The RSA server's database can be synchronized with external Lightweight Directory Access Protocol (LDAP) directories such as AD. But currently, when we disable users from within AD, they aren't automatically removed from within the SecurID token database. Terminated users who have a token and the company's VPN client can gain access to our internal network. They may not have access to the Windows domain because their AD accounts have been terminated, but they are on the network nonetheless, and that's unacceptable from a security perspective. We have to configure our SecurID server to synchronize its user database with AD.

Syncing Feeling

That task isn't trivial. If a mistake were made, we could completely wipe out or corrupt the SecurID database. Of course, we'll test this change in a lab environment and back up the existing database, but wiping out the database is still a scary thought. In addition, quite a bit of prep work has to be done. Because the synchronization process is tied to employees' usernames, we must ensure that the usernames within the SecurID database are identical to those in AD. Account reconciliation -- making sure that a single person isn't listed under different usernames -- takes time, especially with more than 5,000 users in the database. And when we find a user who has more than one username, we'll have to communicate our changes to the user in question.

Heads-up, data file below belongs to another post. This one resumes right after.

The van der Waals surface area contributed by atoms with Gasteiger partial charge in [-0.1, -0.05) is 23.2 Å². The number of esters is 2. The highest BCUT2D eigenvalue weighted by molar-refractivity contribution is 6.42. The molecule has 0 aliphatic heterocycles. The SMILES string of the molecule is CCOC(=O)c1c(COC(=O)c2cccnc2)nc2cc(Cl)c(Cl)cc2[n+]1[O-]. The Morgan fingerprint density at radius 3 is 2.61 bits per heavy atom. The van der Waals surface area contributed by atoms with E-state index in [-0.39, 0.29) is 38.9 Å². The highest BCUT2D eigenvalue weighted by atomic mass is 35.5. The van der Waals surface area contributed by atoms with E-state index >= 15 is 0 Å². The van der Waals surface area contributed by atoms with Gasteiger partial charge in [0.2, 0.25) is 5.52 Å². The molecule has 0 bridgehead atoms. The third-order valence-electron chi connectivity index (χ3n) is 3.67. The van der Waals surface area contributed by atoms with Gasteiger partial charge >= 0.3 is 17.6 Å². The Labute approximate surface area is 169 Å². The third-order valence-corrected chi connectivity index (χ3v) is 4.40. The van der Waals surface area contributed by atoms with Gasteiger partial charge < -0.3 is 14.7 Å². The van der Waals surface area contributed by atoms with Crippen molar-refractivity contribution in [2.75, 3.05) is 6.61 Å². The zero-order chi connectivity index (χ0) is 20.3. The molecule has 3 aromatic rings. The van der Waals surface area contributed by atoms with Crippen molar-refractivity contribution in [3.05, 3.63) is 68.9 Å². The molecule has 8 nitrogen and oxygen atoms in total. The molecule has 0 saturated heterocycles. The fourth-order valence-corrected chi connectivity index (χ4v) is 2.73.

The SecurID server offers a fair amount of flexibility in how we conduct the synchronization. We plan to run the synchronization so that regular employees will be automatically added to a SecurID group that grants them VPN access, while contractors, partners and other nonemployees will be added to a default group with no access. We'll be able to do this by configuring multiple LDAP synchronizations. Users properly registered in AD with a correct username will automatically gain access to the things they should gain access to. Partners, for example, will have SecurID access to the partner portal but not the VPN concentrator. And when the synchronization determines that a particular user no longer has an AD entry -- in other words, that the user is no longer an employee or some kind of partner -- then the user will automatically be deleted from within the Secur-ID server and his token will be placed back into the available token pool.

Once we extend the SecurID infrastructure to other areas, we will be able to conduct synchronizations to place, for example, network or Unix engineers in groups that give them SecurID access to the network or the server infrastructure.

If this project is executed properly, we will have an end-to-end process for automatically creating and terminating accounts. And that process will not only satisfy our Sarbanes-Oxley control needs and our corporate strategic objective, but also provide a more secure means of minimizing risks to the company.

What Do You Think?

This week's journal is written by a real security manager, "Mathias Thurman," whose name and employer have been disguised for obvious reasons. Contact him at mathias_thurman@yahoo.com, or join the discussions in our security blogs: computerworld.com/blogs/security

To find a complete archive of our Security Manager's Journals, go online to computerworld.com/secjournal.


Copyright © 2006 IDG Communications, Inc.